How Radio Can Create Evangelists – a Q&A with Ben McConnell, co-author of “Creating

Creating Customer Evangelists is a new book aimed at helping you build buzz for your company, or in our case, your radio station. Buzz is, as I keep saying, the world’s most effective form of advertising. And at the heart of buzz-making are your big fans, your “evangelists.”

You can check out the book at the lower left of this page and buy a copy for yourself and your team. You can also visit the Creating Customer Evangelists website. Here, I asked co-author Ben McConnell a few key questions to help broadcasters create evangelists.

1. You guys [McConnell and his co-author] are in Chicago. In your estimation, what are some of the right things Chicago area stations are doing to create and sustain customer evangelism? What are they doing wrong?

Several Chicago stations understand the value of building loyalty strategies, specifically via listener clubs. These self-selected groups are the most strategic opportunity for knowing who listeners are and understanding their motivations.

I’ve subscribed to a number of radio station loyalty clubs, and the writers of notes, emails and newsletters from many of the stations are invisible. They’re nameless and faceless. They’ve been body-snatched by corporate aliens. Rule number one of customer evangelism for services: People are loyal to people, not necessarily brands.

The public radio station here, WBEZ, is becoming more sophisticated in its use of email marketing. Its newsletter is personal and relevant, written by Wendy Turner. She’s fun and sprightly. She asks readers for their opinions. Wendy understands that personality-driven communications helps WBEZ cross the emotional chasm required to create listener evangelists. When WBEZ sends pledge pleas directly from on-air talent like “This American Life” host Ira Glass, the response rate is amazing.

WLUP-FM (the Loop) is very smart about marketing its “Loyal Looper” program. It promotes the heck out of it, and it appeals to the WLUP listener who literally has been listening to classic rock and the station for years, maybe a decade or more.

WKSU, a public radio station in Akron, Ohio, (and a client of ours) has created an online content product that focuses exclusively on folk music. Its popularity is growing rapidly; it has already exceeded year-end listener and registration goals and has a time-spent-listening average of 60+ minutes. Among the many reasons why it’s growing quickly: It’s innovative and unlike just about anything out there and it taps into the passion of a well-defined segment: folk music lovers.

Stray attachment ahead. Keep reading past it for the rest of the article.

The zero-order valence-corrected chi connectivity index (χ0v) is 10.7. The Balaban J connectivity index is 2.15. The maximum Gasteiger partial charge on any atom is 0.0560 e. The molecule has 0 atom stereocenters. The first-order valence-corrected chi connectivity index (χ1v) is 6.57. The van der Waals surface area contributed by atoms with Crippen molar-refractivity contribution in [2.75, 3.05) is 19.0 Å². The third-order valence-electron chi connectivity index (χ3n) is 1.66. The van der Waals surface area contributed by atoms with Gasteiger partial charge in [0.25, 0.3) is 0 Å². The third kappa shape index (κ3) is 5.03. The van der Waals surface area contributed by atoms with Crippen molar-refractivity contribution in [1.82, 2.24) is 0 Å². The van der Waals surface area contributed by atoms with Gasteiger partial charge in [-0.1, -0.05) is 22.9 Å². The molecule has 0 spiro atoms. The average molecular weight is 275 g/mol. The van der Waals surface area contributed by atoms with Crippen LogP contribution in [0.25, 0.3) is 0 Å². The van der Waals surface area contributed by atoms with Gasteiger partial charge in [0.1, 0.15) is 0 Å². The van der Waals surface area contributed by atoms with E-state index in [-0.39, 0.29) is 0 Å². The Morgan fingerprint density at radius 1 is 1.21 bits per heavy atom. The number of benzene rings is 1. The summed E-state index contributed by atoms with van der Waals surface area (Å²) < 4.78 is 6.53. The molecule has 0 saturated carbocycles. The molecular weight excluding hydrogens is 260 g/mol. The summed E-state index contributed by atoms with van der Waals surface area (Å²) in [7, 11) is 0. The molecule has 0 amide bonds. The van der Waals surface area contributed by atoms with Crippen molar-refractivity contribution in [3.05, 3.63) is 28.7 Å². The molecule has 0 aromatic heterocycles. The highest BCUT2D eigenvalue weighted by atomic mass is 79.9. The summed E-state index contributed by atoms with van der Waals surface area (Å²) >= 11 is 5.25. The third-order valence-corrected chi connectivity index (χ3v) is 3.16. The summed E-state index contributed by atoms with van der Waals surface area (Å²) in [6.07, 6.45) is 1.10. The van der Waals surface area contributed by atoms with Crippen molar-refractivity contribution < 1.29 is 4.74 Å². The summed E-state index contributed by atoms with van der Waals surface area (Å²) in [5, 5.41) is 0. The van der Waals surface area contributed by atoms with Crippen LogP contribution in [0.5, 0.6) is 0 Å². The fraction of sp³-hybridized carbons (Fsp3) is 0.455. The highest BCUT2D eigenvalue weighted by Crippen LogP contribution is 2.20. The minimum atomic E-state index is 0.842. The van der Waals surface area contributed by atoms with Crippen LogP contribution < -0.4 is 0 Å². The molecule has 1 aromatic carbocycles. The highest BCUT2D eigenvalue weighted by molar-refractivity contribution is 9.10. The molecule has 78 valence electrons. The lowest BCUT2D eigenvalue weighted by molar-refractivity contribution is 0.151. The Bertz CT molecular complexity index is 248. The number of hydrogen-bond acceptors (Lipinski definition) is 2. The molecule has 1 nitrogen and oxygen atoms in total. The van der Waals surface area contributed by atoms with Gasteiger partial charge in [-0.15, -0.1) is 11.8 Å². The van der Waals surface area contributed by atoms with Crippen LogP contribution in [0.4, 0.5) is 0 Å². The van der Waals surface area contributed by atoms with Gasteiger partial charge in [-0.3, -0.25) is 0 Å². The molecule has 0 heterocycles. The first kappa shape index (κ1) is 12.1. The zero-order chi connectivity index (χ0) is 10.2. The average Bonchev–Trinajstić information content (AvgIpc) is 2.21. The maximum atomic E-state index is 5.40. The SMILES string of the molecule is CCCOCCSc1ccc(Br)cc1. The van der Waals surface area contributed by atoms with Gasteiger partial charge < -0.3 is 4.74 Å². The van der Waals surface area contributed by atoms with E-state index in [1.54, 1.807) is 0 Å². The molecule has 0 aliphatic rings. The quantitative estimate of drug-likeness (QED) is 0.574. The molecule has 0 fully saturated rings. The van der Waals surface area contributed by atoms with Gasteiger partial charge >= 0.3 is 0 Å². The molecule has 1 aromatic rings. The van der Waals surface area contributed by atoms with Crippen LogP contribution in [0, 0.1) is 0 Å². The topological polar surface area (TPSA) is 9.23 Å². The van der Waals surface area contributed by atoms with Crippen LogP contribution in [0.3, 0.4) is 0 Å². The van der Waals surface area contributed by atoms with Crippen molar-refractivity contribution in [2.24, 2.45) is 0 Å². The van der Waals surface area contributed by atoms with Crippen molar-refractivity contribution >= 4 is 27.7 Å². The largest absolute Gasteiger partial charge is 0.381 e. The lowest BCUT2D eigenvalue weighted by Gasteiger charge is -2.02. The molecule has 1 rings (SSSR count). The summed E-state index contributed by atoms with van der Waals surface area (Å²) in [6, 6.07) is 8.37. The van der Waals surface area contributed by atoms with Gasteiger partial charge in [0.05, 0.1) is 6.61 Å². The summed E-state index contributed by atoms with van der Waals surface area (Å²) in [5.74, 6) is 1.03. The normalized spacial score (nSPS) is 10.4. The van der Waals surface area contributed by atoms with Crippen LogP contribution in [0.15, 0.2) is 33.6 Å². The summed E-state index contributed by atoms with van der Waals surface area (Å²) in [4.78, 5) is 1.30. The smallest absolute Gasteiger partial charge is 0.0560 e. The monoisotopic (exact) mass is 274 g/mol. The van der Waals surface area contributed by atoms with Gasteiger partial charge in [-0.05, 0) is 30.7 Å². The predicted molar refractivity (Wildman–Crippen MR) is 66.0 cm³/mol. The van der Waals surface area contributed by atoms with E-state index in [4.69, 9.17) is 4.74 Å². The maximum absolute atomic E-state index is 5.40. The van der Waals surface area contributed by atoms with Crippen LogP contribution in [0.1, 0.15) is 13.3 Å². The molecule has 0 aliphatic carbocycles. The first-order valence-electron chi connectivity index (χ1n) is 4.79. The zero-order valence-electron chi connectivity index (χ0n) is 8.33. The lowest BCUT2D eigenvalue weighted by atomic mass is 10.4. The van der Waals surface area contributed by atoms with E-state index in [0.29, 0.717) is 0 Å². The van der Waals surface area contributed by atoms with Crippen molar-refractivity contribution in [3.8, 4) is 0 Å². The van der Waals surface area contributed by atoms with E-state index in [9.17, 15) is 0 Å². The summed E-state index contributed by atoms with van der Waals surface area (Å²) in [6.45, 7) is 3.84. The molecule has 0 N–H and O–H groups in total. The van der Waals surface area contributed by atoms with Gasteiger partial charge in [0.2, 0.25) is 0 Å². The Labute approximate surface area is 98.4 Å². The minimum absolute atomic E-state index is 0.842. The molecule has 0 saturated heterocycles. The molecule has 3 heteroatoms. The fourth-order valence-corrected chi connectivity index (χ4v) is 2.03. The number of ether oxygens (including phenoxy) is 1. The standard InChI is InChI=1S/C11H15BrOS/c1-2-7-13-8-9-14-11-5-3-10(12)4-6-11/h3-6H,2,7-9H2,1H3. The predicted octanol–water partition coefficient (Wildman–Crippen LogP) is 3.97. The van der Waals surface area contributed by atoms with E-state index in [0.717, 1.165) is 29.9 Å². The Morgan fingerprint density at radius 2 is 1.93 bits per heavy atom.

2. What are two or three fairly specific things radio stations can do to create evangelists?

How about five?

– If you don’t have a loyal listener database, create one or sign up with a service. It’s not an expense, it’s an investment in your future success.

– Know who your top 100 most loyal listeners are and treat them like the royalty they are. Royalty doesn’t want discounts to local restaurants. Royalty wants access, which can mean many things – to on-air staff, station management, private audiences with advertisers and, of course, celebrities.

– Focus on a customer-service culture. Create reward systems for employees based on attaining not just Arbitron results, but improved loyalty figures among listeners and advertisers. Extinguish any too-cool-for-school attitudes.

– Focus on a single cause year-round, not just during the holidays. Put a stake in the ground and fight for it every week. The root of evangelism is creating emotional connections with your most affiliated customers; it doesn’t have to appeal to everyone.

– Create quarterly opportunities for advertisers to meet one another, and invite prospective advertisers to the parties. Watch how some existing, satisfied advertisers sell your station’s services on your behalf.

3. What do you think is the biggest obstacle to evangelism for radio stations?

If you had asked this question before 1994, I would have said, “The inability to interact with listeners on a large scale.”

With the Internet, radio stations can more effectively manage large-scale interaction. That said, the biggest obstacle today: To think less like a broadcaster and more like a relationship marketer.

4. Does it cost a lot of money to create evangelists?

Not at all. The strategies and tactics are what you make them. It does require:

– A belief in a theology, if you will. It’s a leap of faith for many companies to think that customer evangelism can happen for them, but it won’t happen unless you believe it can.

– A plan. Every radio station in the world should have this strategic objective: “To create more meaningful relationships with our customers (listeners and advertisers).” The strategies and tactics for that can be diverse, many of them free or very low-cost.

– Commitment and patience. It took Krispy Kreme decades to create the widespread customer evangelism it enjoys today.

5. What is the single most important reason Radio stations should bother with evangelism tactics?

Two words: Satellite radio.

Would your listeners care if you went off the air tomorrow? A band of passionate believers can help prevent that scenario posed by satellite radio – wholesale usurpment of local content providers. What are you doing to become emotionally indispensable to your customers?

Look what’s happening to network television, too: Viewership is eroding, especially this fall. The big question has been: Where did all the 18-34 year-old-men go? The networks blame Nielsen, but Nielsen says they’re off surfing the Net, playing video games and being distracted by a confluence of new influences. If radio doesn’t prepare now, it will find itself more marginalized since the dawn of television.

Join the discussion. Add your comments about this interview and Ben’s comments below.

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